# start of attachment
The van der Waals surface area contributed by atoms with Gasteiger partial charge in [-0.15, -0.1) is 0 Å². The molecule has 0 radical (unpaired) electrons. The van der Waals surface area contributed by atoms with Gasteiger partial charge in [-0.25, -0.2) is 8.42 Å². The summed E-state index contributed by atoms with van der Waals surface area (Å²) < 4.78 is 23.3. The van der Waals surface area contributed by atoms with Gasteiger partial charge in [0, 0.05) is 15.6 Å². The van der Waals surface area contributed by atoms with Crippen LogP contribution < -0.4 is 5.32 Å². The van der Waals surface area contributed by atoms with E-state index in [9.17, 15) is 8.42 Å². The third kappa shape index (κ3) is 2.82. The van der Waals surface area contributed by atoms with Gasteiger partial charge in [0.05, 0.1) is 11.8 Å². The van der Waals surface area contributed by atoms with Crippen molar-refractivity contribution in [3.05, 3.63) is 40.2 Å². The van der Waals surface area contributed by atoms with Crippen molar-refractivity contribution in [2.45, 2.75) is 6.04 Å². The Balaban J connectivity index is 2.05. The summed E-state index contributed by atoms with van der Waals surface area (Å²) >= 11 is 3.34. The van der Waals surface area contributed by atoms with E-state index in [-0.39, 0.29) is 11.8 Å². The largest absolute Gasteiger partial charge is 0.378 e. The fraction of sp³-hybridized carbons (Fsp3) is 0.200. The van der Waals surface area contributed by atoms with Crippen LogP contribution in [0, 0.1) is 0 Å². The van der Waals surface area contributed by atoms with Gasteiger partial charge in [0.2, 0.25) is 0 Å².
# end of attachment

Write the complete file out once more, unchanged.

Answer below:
The van der Waals surface area contributed by atoms with Gasteiger partial charge in [-0.15, -0.1) is 0 Å². The molecule has 0 radical (unpaired) electrons. The van der Waals surface area contributed by atoms with Gasteiger partial charge in [-0.25, -0.2) is 8.42 Å². The summed E-state index contributed by atoms with van der Waals surface area (Å²) < 4.78 is 23.3. The van der Waals surface area contributed by atoms with Gasteiger partial charge in [0, 0.05) is 15.6 Å². The van der Waals surface area contributed by atoms with Crippen LogP contribution < -0.4 is 5.32 Å². The van der Waals surface area contributed by atoms with E-state index in [9.17, 15) is 8.42 Å². The third kappa shape index (κ3) is 2.82. The van der Waals surface area contributed by atoms with Gasteiger partial charge in [0.05, 0.1) is 11.8 Å². The van der Waals surface area contributed by atoms with Crippen molar-refractivity contribution in [3.05, 3.63) is 40.2 Å². The van der Waals surface area contributed by atoms with Crippen molar-refractivity contribution in [2.45, 2.75) is 6.04 Å². The Balaban J connectivity index is 2.05. The summed E-state index contributed by atoms with van der Waals surface area (Å²) >= 11 is 3.34. The van der Waals surface area contributed by atoms with E-state index in [-0.39, 0.29) is 11.8 Å². The largest absolute Gasteiger partial charge is 0.378 e. The fraction of sp³-hybridized carbons (Fsp3) is 0.200. The van der Waals surface area contributed by atoms with Crippen LogP contribution in [0, 0.1) is 0 Å². The van der Waals surface area contributed by atoms with Gasteiger partial charge in [0.2, 0.25) is 0 Å².